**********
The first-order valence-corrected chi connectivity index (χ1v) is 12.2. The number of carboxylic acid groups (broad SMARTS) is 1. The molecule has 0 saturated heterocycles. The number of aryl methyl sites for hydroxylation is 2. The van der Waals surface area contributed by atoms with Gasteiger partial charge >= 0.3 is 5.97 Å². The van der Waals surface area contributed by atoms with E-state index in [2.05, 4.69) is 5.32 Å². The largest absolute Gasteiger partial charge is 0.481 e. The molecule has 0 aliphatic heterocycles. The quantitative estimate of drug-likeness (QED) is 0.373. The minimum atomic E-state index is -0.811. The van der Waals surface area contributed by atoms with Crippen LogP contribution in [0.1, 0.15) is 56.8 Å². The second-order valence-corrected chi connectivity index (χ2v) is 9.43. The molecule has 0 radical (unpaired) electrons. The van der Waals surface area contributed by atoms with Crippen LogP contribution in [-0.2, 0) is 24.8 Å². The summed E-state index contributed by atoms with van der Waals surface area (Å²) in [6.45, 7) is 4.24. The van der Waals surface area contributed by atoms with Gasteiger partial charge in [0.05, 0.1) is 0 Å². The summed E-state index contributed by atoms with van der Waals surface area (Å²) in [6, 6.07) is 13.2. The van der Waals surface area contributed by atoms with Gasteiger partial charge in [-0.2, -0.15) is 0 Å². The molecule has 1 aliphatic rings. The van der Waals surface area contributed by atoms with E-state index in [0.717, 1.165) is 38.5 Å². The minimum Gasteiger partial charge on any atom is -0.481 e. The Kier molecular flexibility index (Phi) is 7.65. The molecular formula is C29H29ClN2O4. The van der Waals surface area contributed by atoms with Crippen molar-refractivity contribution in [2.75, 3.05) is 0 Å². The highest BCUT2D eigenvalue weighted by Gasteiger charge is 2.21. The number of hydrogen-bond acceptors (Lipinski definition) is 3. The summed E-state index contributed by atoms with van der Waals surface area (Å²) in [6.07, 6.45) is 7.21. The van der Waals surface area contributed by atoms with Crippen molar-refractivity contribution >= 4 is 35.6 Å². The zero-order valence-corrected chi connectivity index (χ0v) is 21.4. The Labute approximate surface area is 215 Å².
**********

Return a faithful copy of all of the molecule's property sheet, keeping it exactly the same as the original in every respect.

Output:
The first-order valence-corrected chi connectivity index (χ1v) is 12.2. The number of carboxylic acid groups (broad SMARTS) is 1. The molecule has 0 saturated heterocycles. The number of aryl methyl sites for hydroxylation is 2. The van der Waals surface area contributed by atoms with Gasteiger partial charge >= 0.3 is 5.97 Å². The van der Waals surface area contributed by atoms with E-state index in [2.05, 4.69) is 5.32 Å². The largest absolute Gasteiger partial charge is 0.481 e. The molecule has 0 aliphatic heterocycles. The quantitative estimate of drug-likeness (QED) is 0.373. The minimum atomic E-state index is -0.811. The van der Waals surface area contributed by atoms with Crippen LogP contribution in [0.1, 0.15) is 56.8 Å². The second-order valence-corrected chi connectivity index (χ2v) is 9.43. The molecule has 0 radical (unpaired) electrons. The van der Waals surface area contributed by atoms with Crippen LogP contribution in [-0.2, 0) is 24.8 Å². The summed E-state index contributed by atoms with van der Waals surface area (Å²) in [6.45, 7) is 4.24. The van der Waals surface area contributed by atoms with Gasteiger partial charge in [0.05, 0.1) is 0 Å². The summed E-state index contributed by atoms with van der Waals surface area (Å²) in [6, 6.07) is 13.2. The van der Waals surface area contributed by atoms with Gasteiger partial charge in [-0.2, -0.15) is 0 Å². The molecule has 1 aliphatic rings. The van der Waals surface area contributed by atoms with E-state index in [0.717, 1.165) is 38.5 Å². The minimum Gasteiger partial charge on any atom is -0.481 e. The Kier molecular flexibility index (Phi) is 7.65. The molecular formula is C29H29ClN2O4. The van der Waals surface area contributed by atoms with Crippen molar-refractivity contribution in [2.75, 3.05) is 0 Å². The highest BCUT2D eigenvalue weighted by Gasteiger charge is 2.21. The number of hydrogen-bond acceptors (Lipinski definition) is 3. The summed E-state index contributed by atoms with van der Waals surface area (Å²) in [6.07, 6.45) is 7.21. The van der Waals surface area contributed by atoms with Crippen molar-refractivity contribution >= 4 is 35.6 Å². The zero-order valence-corrected chi connectivity index (χ0v) is 21.4. The Labute approximate surface area is 215 Å².